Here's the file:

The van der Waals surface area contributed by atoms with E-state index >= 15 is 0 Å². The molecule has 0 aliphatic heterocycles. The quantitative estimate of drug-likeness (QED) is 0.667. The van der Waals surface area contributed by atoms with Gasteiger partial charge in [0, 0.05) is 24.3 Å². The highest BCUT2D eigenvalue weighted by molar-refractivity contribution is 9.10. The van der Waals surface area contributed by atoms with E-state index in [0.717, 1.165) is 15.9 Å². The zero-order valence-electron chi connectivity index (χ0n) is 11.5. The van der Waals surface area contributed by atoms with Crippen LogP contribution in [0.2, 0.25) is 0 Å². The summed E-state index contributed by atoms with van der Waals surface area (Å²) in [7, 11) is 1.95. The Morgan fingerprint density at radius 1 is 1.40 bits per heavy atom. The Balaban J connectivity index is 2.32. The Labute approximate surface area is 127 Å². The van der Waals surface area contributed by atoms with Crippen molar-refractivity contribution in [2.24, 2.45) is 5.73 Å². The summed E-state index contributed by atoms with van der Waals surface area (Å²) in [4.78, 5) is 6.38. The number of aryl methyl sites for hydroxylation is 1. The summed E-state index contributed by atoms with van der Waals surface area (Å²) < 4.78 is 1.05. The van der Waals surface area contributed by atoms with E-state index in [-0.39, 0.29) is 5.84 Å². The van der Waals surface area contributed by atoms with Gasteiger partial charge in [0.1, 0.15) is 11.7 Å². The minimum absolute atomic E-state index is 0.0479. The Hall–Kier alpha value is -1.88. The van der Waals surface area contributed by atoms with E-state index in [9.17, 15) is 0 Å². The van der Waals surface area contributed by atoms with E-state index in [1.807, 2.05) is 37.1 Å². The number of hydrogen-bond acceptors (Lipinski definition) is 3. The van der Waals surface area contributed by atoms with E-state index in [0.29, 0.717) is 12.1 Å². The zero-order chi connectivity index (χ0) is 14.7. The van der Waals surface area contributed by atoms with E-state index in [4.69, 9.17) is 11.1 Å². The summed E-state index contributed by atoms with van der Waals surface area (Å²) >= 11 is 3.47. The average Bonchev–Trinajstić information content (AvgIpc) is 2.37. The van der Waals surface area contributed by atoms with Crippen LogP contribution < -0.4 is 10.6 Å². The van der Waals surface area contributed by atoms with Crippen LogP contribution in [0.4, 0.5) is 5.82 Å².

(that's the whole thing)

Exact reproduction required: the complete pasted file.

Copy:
The van der Waals surface area contributed by atoms with E-state index >= 15 is 0 Å². The molecule has 0 aliphatic heterocycles. The quantitative estimate of drug-likeness (QED) is 0.667. The van der Waals surface area contributed by atoms with Gasteiger partial charge in [0, 0.05) is 24.3 Å². The highest BCUT2D eigenvalue weighted by molar-refractivity contribution is 9.10. The van der Waals surface area contributed by atoms with E-state index in [0.717, 1.165) is 15.9 Å². The zero-order valence-electron chi connectivity index (χ0n) is 11.5. The van der Waals surface area contributed by atoms with Crippen LogP contribution in [0.2, 0.25) is 0 Å². The summed E-state index contributed by atoms with van der Waals surface area (Å²) in [7, 11) is 1.95. The Morgan fingerprint density at radius 1 is 1.40 bits per heavy atom. The Balaban J connectivity index is 2.32. The Labute approximate surface area is 127 Å². The van der Waals surface area contributed by atoms with Crippen molar-refractivity contribution in [2.24, 2.45) is 5.73 Å². The summed E-state index contributed by atoms with van der Waals surface area (Å²) in [4.78, 5) is 6.38. The number of aryl methyl sites for hydroxylation is 1. The summed E-state index contributed by atoms with van der Waals surface area (Å²) < 4.78 is 1.05. The van der Waals surface area contributed by atoms with E-state index in [-0.39, 0.29) is 5.84 Å². The van der Waals surface area contributed by atoms with Gasteiger partial charge in [0.1, 0.15) is 11.7 Å². The minimum absolute atomic E-state index is 0.0479. The Hall–Kier alpha value is -1.88. The van der Waals surface area contributed by atoms with E-state index in [9.17, 15) is 0 Å². The van der Waals surface area contributed by atoms with E-state index in [1.807, 2.05) is 37.1 Å². The number of hydrogen-bond acceptors (Lipinski definition) is 3. The van der Waals surface area contributed by atoms with E-state index in [0.29, 0.717) is 12.1 Å². The zero-order chi connectivity index (χ0) is 14.7. The van der Waals surface area contributed by atoms with E-state index in [4.69, 9.17) is 11.1 Å². The summed E-state index contributed by atoms with van der Waals surface area (Å²) >= 11 is 3.47. The average Bonchev–Trinajstić information content (AvgIpc) is 2.37. The van der Waals surface area contributed by atoms with Crippen LogP contribution < -0.4 is 10.6 Å². The van der Waals surface area contributed by atoms with Crippen LogP contribution in [0.4, 0.5) is 5.82 Å².